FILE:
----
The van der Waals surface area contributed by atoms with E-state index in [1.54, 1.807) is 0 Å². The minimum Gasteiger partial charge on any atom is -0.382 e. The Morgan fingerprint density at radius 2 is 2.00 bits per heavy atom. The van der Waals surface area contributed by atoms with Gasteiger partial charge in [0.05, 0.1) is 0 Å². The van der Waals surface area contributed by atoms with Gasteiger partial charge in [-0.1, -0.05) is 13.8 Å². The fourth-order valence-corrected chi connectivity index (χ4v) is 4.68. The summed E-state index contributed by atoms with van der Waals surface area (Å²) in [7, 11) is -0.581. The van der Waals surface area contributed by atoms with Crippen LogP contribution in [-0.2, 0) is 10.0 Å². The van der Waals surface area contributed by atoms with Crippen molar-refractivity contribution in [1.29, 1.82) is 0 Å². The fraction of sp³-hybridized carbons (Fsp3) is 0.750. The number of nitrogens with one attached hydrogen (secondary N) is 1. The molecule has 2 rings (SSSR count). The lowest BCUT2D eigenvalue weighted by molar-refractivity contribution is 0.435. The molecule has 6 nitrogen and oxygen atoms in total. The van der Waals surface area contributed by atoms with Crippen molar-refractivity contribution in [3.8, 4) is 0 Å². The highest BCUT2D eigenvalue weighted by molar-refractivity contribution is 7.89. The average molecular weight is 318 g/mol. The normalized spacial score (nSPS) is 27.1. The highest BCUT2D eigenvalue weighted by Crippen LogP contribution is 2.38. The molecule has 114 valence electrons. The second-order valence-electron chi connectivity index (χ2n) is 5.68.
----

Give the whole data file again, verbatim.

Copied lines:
The van der Waals surface area contributed by atoms with E-state index in [1.54, 1.807) is 0 Å². The minimum Gasteiger partial charge on any atom is -0.382 e. The Morgan fingerprint density at radius 2 is 2.00 bits per heavy atom. The van der Waals surface area contributed by atoms with Gasteiger partial charge in [0.05, 0.1) is 0 Å². The van der Waals surface area contributed by atoms with Gasteiger partial charge in [-0.1, -0.05) is 13.8 Å². The fourth-order valence-corrected chi connectivity index (χ4v) is 4.68. The summed E-state index contributed by atoms with van der Waals surface area (Å²) in [7, 11) is -0.581. The van der Waals surface area contributed by atoms with Crippen LogP contribution in [-0.2, 0) is 10.0 Å². The van der Waals surface area contributed by atoms with Crippen molar-refractivity contribution in [1.29, 1.82) is 0 Å². The fraction of sp³-hybridized carbons (Fsp3) is 0.750. The number of nitrogens with one attached hydrogen (secondary N) is 1. The molecule has 2 rings (SSSR count). The lowest BCUT2D eigenvalue weighted by molar-refractivity contribution is 0.435. The molecule has 6 nitrogen and oxygen atoms in total. The van der Waals surface area contributed by atoms with Crippen molar-refractivity contribution in [3.8, 4) is 0 Å². The highest BCUT2D eigenvalue weighted by molar-refractivity contribution is 7.89. The average molecular weight is 318 g/mol. The normalized spacial score (nSPS) is 27.1. The highest BCUT2D eigenvalue weighted by Crippen LogP contribution is 2.38. The molecule has 114 valence electrons. The second-order valence-electron chi connectivity index (χ2n) is 5.68.